Apr 15, 2011 at 9:53 pm
  • Alcmaeonid

    I think the tendency to create crude, monolithic categories is simply the wrong approach (saying someone either ~is~ or ~isn’t~ a sociopath.) I feel sure that as the neuroscience research comes in we will discover that individuals may possess degrees of sociopathy - e.g. “he’s 80% sociopathic”. I know that in my own experience I have dealt with people who express certain sociopathic/narcissistic characteristics to varying degrees. One person in particular does show signs of a conscience, albeit a feeble one. Unfortunately humans tend to like things black & white, the gray requiring so much more effort to get a handle on.

    May 16, 2011 at 12:29 pm
  • Josie

    I am really quite astonished at some of the opinions people have towards sociopaths. I, myself, have been recognized by mental health professionals as a sociopath. I have little conscience and don’t particularly care about others misfortune…feelings…rights…blah blah blah. However, it is apparent that my general intelligence overrides the disorder. For some sociopaths that isn’t the case however like ^^^^^^ said: there are most probably different categories and different lengths of ’sociopathy’ for e.g. I have strong maternal instincts, and my emotions towards others aren’t completely non-existent. They are just somewhat numbed. Things aren’t black and white. I Agree that there is a grey area for I must squeeze into it somewhere myself… who knows! People are very quick to judge us. Thankfully we don’t hold the capacity to care about others opinions as much as those who aren’t in the sociopath category.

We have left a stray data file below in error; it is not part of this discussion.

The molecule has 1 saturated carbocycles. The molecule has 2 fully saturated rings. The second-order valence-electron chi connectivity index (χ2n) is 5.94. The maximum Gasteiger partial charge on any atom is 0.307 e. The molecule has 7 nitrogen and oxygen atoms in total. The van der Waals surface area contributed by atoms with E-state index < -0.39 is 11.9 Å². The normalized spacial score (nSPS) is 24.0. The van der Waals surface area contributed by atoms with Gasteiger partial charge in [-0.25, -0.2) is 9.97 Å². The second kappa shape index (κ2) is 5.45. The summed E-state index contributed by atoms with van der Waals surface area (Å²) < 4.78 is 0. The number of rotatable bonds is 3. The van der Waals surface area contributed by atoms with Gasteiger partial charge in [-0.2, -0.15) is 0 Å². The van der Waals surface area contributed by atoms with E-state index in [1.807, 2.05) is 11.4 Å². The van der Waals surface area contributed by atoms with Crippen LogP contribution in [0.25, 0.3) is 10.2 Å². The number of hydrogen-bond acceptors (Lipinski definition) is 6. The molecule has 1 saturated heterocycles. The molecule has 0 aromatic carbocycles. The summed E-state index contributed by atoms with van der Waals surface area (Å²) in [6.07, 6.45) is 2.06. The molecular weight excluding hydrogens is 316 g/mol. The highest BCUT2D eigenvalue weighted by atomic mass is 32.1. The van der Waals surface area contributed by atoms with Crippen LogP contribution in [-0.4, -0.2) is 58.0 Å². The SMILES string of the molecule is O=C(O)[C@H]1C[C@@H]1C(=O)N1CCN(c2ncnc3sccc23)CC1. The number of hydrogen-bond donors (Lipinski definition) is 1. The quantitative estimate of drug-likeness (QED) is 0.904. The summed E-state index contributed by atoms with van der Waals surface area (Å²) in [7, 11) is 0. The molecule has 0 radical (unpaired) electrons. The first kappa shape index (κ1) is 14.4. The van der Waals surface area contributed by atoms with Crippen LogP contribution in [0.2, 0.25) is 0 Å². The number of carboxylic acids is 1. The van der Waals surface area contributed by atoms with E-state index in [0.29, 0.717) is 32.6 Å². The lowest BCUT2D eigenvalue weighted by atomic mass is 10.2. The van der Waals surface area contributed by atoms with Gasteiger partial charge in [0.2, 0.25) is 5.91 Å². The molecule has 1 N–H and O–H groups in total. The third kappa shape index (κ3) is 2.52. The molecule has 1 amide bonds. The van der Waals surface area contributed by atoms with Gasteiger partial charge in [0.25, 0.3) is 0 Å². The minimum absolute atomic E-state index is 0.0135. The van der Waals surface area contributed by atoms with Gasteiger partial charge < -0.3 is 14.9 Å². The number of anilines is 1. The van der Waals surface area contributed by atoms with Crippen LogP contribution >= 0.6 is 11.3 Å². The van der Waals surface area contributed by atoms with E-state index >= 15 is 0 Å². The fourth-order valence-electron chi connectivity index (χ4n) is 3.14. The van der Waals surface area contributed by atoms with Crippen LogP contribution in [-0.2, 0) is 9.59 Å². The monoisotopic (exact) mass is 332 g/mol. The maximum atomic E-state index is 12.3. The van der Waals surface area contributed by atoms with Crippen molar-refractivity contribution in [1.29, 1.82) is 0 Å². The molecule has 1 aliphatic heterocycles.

Feb 19, 2012 at 3:11 pm
  • jari

    Alcmaeonid and Josie,